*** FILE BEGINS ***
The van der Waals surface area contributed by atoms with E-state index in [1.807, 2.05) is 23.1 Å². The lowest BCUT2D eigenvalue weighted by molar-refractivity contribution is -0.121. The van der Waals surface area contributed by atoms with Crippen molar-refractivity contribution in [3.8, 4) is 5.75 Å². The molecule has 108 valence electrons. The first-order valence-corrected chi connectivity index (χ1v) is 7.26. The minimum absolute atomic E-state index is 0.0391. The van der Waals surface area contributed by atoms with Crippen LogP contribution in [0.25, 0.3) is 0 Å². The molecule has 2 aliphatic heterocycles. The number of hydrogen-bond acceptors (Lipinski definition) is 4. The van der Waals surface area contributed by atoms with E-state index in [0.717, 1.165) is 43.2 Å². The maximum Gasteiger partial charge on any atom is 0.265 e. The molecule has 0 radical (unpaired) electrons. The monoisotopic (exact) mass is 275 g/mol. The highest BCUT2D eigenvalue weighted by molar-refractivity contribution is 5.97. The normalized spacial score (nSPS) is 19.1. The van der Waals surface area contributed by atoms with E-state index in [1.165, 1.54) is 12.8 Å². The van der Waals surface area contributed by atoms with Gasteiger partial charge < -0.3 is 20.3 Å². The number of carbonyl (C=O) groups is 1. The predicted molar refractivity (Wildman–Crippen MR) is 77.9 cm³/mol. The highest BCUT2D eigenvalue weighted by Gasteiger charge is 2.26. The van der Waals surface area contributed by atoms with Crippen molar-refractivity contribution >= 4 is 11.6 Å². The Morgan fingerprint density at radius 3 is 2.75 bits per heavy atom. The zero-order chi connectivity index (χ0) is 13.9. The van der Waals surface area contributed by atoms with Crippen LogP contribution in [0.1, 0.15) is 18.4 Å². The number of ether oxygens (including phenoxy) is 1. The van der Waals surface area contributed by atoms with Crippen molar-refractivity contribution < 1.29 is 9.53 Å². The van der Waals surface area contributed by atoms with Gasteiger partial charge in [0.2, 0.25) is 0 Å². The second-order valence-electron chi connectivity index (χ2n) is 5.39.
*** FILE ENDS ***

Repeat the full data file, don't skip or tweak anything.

The van der Waals surface area contributed by atoms with E-state index in [1.807, 2.05) is 23.1 Å². The lowest BCUT2D eigenvalue weighted by molar-refractivity contribution is -0.121. The van der Waals surface area contributed by atoms with Crippen molar-refractivity contribution in [3.8, 4) is 5.75 Å². The molecule has 108 valence electrons. The first-order valence-corrected chi connectivity index (χ1v) is 7.26. The minimum absolute atomic E-state index is 0.0391. The van der Waals surface area contributed by atoms with Crippen LogP contribution in [0.25, 0.3) is 0 Å². The molecule has 2 aliphatic heterocycles. The number of hydrogen-bond acceptors (Lipinski definition) is 4. The van der Waals surface area contributed by atoms with E-state index in [0.717, 1.165) is 43.2 Å². The maximum Gasteiger partial charge on any atom is 0.265 e. The molecule has 0 radical (unpaired) electrons. The monoisotopic (exact) mass is 275 g/mol. The highest BCUT2D eigenvalue weighted by molar-refractivity contribution is 5.97. The normalized spacial score (nSPS) is 19.1. The van der Waals surface area contributed by atoms with E-state index in [1.165, 1.54) is 12.8 Å². The van der Waals surface area contributed by atoms with Gasteiger partial charge < -0.3 is 20.3 Å². The number of carbonyl (C=O) groups is 1. The predicted molar refractivity (Wildman–Crippen MR) is 77.9 cm³/mol. The highest BCUT2D eigenvalue weighted by Gasteiger charge is 2.26. The van der Waals surface area contributed by atoms with Crippen molar-refractivity contribution >= 4 is 11.6 Å². The Morgan fingerprint density at radius 3 is 2.75 bits per heavy atom. The zero-order chi connectivity index (χ0) is 13.9. The van der Waals surface area contributed by atoms with Crippen LogP contribution in [0.1, 0.15) is 18.4 Å². The number of ether oxygens (including phenoxy) is 1. The van der Waals surface area contributed by atoms with Crippen molar-refractivity contribution < 1.29 is 9.53 Å². The van der Waals surface area contributed by atoms with Gasteiger partial charge in [0.2, 0.25) is 0 Å². The second-order valence-electron chi connectivity index (χ2n) is 5.39.